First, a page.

Continuing the theme, evidently, the biggest ideas come from the smallest, everyday moments. Sitting in a bar in Glasgow, Will found himself debating the plastic straw in his drink, against his friends’ earlier journey via plane from London to Glasgow. Which one was worse for the environment? Which one has the biggest impact on your carbon footprint? 

‘It got us talking about the worst things for the planet – is it the straw, the flights, or is it buying clothes and going to restaurants? It’s really difficult to know where to pay your attention to when living sustainably. It’s like trying to lose weight without having a set of scales, so it’s hard to fight climate change if you don’t know your impact day to day.’ 

Will Smith

Will tells me that these early debates led him to try and find out what his carbon footprint actually was, but he found it difficult to do. Generic questions on the Internet about how many flights you take a year can only tell you so much, after all. Will decided to hone in on spending, as everything we buy has an impact on the world around us, so he knew it was a way people could track their footprint each day. 

The first in the UK, the card could be a game-changer for helping people to make small lifestyle changes and understand the impacts of climate change more easily. They do say that slow and steady wins the race, and there’s certainly an argument that making small, achievable alterations will be more successful in the long run than making big, quick changes that become unrealistic or tiresome over time.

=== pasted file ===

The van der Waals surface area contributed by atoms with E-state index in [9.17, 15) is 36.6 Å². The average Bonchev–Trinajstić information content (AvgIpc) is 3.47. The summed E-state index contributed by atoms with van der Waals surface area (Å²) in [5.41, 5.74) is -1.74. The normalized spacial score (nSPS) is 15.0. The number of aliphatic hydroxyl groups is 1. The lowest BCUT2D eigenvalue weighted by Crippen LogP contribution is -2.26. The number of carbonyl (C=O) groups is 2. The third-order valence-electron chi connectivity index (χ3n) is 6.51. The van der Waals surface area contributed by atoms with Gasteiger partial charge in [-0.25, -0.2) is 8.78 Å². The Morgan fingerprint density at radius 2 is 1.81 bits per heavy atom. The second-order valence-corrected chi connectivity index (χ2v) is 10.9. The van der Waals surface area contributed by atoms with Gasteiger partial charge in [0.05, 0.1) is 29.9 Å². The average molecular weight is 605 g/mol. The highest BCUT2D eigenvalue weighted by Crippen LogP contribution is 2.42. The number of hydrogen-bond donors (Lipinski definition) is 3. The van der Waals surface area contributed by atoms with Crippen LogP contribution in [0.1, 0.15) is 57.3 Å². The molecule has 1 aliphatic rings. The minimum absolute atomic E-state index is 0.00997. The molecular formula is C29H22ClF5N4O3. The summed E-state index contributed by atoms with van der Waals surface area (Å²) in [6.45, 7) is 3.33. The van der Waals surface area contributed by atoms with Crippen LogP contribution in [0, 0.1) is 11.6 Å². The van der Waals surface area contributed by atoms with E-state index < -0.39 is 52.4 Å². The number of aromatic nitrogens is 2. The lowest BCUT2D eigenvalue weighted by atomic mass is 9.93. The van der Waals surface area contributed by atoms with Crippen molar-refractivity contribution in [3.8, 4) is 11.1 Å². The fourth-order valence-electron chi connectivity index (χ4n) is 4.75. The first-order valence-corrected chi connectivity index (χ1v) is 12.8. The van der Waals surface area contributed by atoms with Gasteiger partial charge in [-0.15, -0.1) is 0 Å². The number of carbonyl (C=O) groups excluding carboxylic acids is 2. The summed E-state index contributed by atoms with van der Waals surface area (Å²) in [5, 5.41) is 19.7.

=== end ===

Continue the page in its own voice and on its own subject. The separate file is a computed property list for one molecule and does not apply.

It’s this notion that small steps can lead to big change that is so central to Tred. Both Will and Peter are passionate about the sustainability plight, but don’t want to come across as preachy – it’s all about making green living accessible to all. Once you start seeing how easy it is to track, it becomes something that can seamlessly fit into your everyday life. In fact, you could do it as soon as tomorrow. They talk to me about how people really got behind the plastic straw, plastic bag and the keep cup movements, so both Will and Peter feel there is a real audience for the card out there. 

‘We’re trying to make the climate fight positive, as it’s a super doom and gloom space. We want to help everyone understand his or her carbon footprint, and then prioritise small changes,’ Will tells me. ‘We want to bring sustainability into the mainstream so we’re not going to tell people to never go on holiday, we want to focus on tangible things that everyone can do. 

‘When we started testing people’s reactions to our idea, it became clear that 90% of people don’t know what their carbon footprint is. No one knew it, everyone wanted to know it, and everyone wanted suggestions about how to be more eco-friendly. So, quickly we realised that people do want to live sustainably; it’s just that it can be difficult to know what to do. People want actionable steps.’